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# Should the phase change of this CE amplifier be 180 degrees?

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#### skatefast08

##### Full Member level 3
Shouldn't the phase change of this CS amplifier be 180 degrees? If so, then why does my AC phase simulation show every frequency being less than 180 degrees? See details in images. Thanks

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At DC it is a straight inversion (180) but at any frequency
the Miller capacitance bends the phase, summing a portion
of the input signal (phase=0) into the output through Cds
onto the output node impedance. More, as f increases, as
you see. Cds/(R1 || C1 || (Cblock+Zdriven))

skatefast08

### skatefast08

Points: 2
what if I was trying to design a ring oscillator and you had 3 transistor, each output would need a 60 degree phase shift to become 180 in order to feed back to the input to create an oscillator. my minimum phase shift for this transistor is a no less than 87 degrees or so as shown on the graph. If you look up: Design and Simulation of RF CMOS Oscillators in Advanced Design System (ADS) on google search and pick the first link it shows the same transistor that im using and im trying to get a 60 degree phase shift using A = Vout/Vin, but nothing shows less than around 87 degrees on the chart, I feel something is wrong with what im trying to get at with the 60 degrees phase shift and the chart. Please can you explain? Thanks

what if I was trying to design a ring oscillator and you had 3 transistor, each output would need a 60 degree phase shift to become 180 in order to feed back to the input to create an oscillator. my minimum phase shift for this transistor is a no less than 87 degrees or so as shown on the graph. If you look up: Design and Simulation of RF CMOS Oscillators in Advanced Design System (ADS) on google search and pick the first link it shows the same transistor that im using and im trying to get a 60 degree phase shift using A = Vout/Vin, but nothing shows less than around 87 degrees on the chart, I feel something is wrong with what im trying to get at with the 60 degrees phase shift and the chart. Please can you explain? Thanks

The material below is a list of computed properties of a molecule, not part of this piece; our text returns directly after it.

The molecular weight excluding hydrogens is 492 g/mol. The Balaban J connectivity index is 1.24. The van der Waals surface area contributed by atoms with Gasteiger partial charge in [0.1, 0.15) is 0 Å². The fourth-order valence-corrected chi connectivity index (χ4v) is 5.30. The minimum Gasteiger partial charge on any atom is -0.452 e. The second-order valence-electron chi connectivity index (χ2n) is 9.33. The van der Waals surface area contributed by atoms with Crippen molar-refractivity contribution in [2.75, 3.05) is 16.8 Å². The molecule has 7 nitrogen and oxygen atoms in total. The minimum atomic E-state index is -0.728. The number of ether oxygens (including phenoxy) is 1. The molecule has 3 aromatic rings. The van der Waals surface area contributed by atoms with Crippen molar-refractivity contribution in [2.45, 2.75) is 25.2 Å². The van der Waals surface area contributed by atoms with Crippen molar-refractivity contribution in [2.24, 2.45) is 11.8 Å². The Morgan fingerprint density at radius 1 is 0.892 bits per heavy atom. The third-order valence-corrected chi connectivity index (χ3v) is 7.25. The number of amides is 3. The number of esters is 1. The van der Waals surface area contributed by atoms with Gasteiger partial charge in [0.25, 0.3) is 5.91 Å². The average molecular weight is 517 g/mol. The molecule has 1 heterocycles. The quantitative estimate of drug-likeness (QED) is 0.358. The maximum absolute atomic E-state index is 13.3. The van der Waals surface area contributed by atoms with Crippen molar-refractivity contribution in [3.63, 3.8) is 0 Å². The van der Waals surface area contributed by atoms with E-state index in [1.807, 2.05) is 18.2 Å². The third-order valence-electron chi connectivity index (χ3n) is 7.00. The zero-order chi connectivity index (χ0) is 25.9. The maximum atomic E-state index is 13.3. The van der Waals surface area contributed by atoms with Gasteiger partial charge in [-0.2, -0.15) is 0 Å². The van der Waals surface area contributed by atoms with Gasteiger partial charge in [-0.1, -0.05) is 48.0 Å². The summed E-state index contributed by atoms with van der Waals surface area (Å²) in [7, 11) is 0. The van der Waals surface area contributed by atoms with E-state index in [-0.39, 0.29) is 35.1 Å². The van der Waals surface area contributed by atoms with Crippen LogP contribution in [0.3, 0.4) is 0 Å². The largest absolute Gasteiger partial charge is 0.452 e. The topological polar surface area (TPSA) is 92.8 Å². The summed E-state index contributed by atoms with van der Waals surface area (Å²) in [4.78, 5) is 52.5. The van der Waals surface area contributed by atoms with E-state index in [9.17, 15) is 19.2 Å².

Actually its the 2nd link

Besides the odd-number-inversions you also need gain @ freq
and a phase shift. Three stages is often too short of loop gain @
freq and will "get stuck" at DC threshold or at least fail to make
full swing.

Might want to look at the FET's ft/fmax vs load / bias-point, make
sure the BJT is indeed happy as lashed-up, and then move to an actual
RO (w/ kicker for convenience) to observe as you "tune".

I generally do "digital" ROs looking for full supply swing. A low power
small signal RO would want to operate differently, probably low enough
swing to maintain spectral purity (no distortion). If a VCO, do not neglect
the contribution of the tuning element to the necessary phase-lag (at
resulting lower fOsc).

The phase-vs-freq chart is showing you the bare device (more or less)
and this may well fail as you are seeing. You always have to back off
from device-gain to get oscillation in a loop. So a bare-device plot may
need some thinking, if it's useful at all.

Might repeat your analyses with a series of shunt burden caps (if you
are not trying to get the ultimate technology-limited frequency, but
more of a VCO).

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